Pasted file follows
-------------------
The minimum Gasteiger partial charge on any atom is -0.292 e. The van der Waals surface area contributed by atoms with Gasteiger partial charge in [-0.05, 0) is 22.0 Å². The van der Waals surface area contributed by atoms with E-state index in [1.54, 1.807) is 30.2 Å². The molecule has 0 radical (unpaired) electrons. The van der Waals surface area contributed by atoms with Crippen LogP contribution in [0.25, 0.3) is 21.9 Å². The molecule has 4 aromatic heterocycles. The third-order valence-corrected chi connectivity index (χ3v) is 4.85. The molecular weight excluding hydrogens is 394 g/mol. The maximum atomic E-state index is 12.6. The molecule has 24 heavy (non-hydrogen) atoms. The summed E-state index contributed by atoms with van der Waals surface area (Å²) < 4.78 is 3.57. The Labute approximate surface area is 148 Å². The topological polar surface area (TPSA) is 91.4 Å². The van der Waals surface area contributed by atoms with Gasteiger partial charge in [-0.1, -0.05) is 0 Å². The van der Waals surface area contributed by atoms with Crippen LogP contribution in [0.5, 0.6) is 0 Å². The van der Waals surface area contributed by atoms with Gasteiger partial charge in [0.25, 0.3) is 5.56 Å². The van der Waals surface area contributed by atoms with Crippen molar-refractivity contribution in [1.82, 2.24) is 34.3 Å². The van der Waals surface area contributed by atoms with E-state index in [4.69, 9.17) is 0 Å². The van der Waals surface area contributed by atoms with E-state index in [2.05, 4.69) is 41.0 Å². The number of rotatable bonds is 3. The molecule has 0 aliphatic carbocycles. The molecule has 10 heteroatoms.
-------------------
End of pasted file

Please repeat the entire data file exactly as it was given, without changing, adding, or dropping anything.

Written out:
The minimum Gasteiger partial charge on any atom is -0.292 e. The van der Waals surface area contributed by atoms with Gasteiger partial charge in [-0.05, 0) is 22.0 Å². The van der Waals surface area contributed by atoms with E-state index in [1.54, 1.807) is 30.2 Å². The molecule has 0 radical (unpaired) electrons. The van der Waals surface area contributed by atoms with Crippen LogP contribution in [0.25, 0.3) is 21.9 Å². The molecule has 4 aromatic heterocycles. The third-order valence-corrected chi connectivity index (χ3v) is 4.85. The molecular weight excluding hydrogens is 394 g/mol. The maximum atomic E-state index is 12.6. The molecule has 24 heavy (non-hydrogen) atoms. The summed E-state index contributed by atoms with van der Waals surface area (Å²) < 4.78 is 3.57. The Labute approximate surface area is 148 Å². The topological polar surface area (TPSA) is 91.4 Å². The van der Waals surface area contributed by atoms with Gasteiger partial charge in [-0.1, -0.05) is 0 Å². The van der Waals surface area contributed by atoms with Crippen LogP contribution in [0.5, 0.6) is 0 Å². The van der Waals surface area contributed by atoms with Gasteiger partial charge in [0.25, 0.3) is 5.56 Å². The van der Waals surface area contributed by atoms with Crippen molar-refractivity contribution in [1.82, 2.24) is 34.3 Å². The van der Waals surface area contributed by atoms with E-state index in [4.69, 9.17) is 0 Å². The van der Waals surface area contributed by atoms with E-state index in [2.05, 4.69) is 41.0 Å². The number of rotatable bonds is 3. The molecule has 0 aliphatic carbocycles. The molecule has 10 heteroatoms.